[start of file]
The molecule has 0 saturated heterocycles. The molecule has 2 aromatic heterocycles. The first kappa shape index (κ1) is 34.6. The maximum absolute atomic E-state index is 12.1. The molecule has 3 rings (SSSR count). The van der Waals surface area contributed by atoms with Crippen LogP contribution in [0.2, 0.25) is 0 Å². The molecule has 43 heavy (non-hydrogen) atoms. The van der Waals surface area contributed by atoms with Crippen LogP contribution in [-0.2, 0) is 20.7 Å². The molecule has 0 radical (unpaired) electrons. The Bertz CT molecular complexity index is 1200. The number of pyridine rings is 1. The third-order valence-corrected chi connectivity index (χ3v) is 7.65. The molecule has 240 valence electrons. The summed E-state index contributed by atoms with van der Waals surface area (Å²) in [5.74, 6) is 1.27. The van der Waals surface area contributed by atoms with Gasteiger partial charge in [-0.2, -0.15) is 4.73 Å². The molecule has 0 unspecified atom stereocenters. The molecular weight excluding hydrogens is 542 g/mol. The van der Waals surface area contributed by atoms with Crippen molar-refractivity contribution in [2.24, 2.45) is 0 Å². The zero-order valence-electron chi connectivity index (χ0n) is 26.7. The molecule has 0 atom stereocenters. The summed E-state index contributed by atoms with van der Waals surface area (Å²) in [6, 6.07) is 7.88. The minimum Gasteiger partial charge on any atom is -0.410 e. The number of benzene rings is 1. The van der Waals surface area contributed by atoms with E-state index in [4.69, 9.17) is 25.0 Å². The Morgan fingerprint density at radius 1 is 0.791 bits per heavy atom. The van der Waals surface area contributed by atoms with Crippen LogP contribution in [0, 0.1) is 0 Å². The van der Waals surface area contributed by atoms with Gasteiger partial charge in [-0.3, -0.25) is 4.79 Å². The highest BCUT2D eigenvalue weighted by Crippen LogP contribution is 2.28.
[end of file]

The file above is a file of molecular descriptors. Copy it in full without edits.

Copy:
The molecule has 0 saturated heterocycles. The molecule has 2 aromatic heterocycles. The first kappa shape index (κ1) is 34.6. The maximum absolute atomic E-state index is 12.1. The molecule has 3 rings (SSSR count). The van der Waals surface area contributed by atoms with Crippen LogP contribution in [0.2, 0.25) is 0 Å². The molecule has 43 heavy (non-hydrogen) atoms. The van der Waals surface area contributed by atoms with Crippen LogP contribution in [-0.2, 0) is 20.7 Å². The molecule has 0 radical (unpaired) electrons. The Bertz CT molecular complexity index is 1200. The number of pyridine rings is 1. The third-order valence-corrected chi connectivity index (χ3v) is 7.65. The molecule has 240 valence electrons. The summed E-state index contributed by atoms with van der Waals surface area (Å²) in [5.74, 6) is 1.27. The van der Waals surface area contributed by atoms with Gasteiger partial charge in [-0.2, -0.15) is 4.73 Å². The molecule has 0 unspecified atom stereocenters. The molecular weight excluding hydrogens is 542 g/mol. The van der Waals surface area contributed by atoms with Crippen molar-refractivity contribution in [2.24, 2.45) is 0 Å². The zero-order valence-electron chi connectivity index (χ0n) is 26.7. The molecule has 0 atom stereocenters. The summed E-state index contributed by atoms with van der Waals surface area (Å²) in [6, 6.07) is 7.88. The minimum Gasteiger partial charge on any atom is -0.410 e. The number of benzene rings is 1. The van der Waals surface area contributed by atoms with E-state index in [4.69, 9.17) is 25.0 Å². The Morgan fingerprint density at radius 1 is 0.791 bits per heavy atom. The van der Waals surface area contributed by atoms with Crippen LogP contribution in [0, 0.1) is 0 Å². The van der Waals surface area contributed by atoms with Gasteiger partial charge in [-0.3, -0.25) is 4.79 Å². The highest BCUT2D eigenvalue weighted by Crippen LogP contribution is 2.28.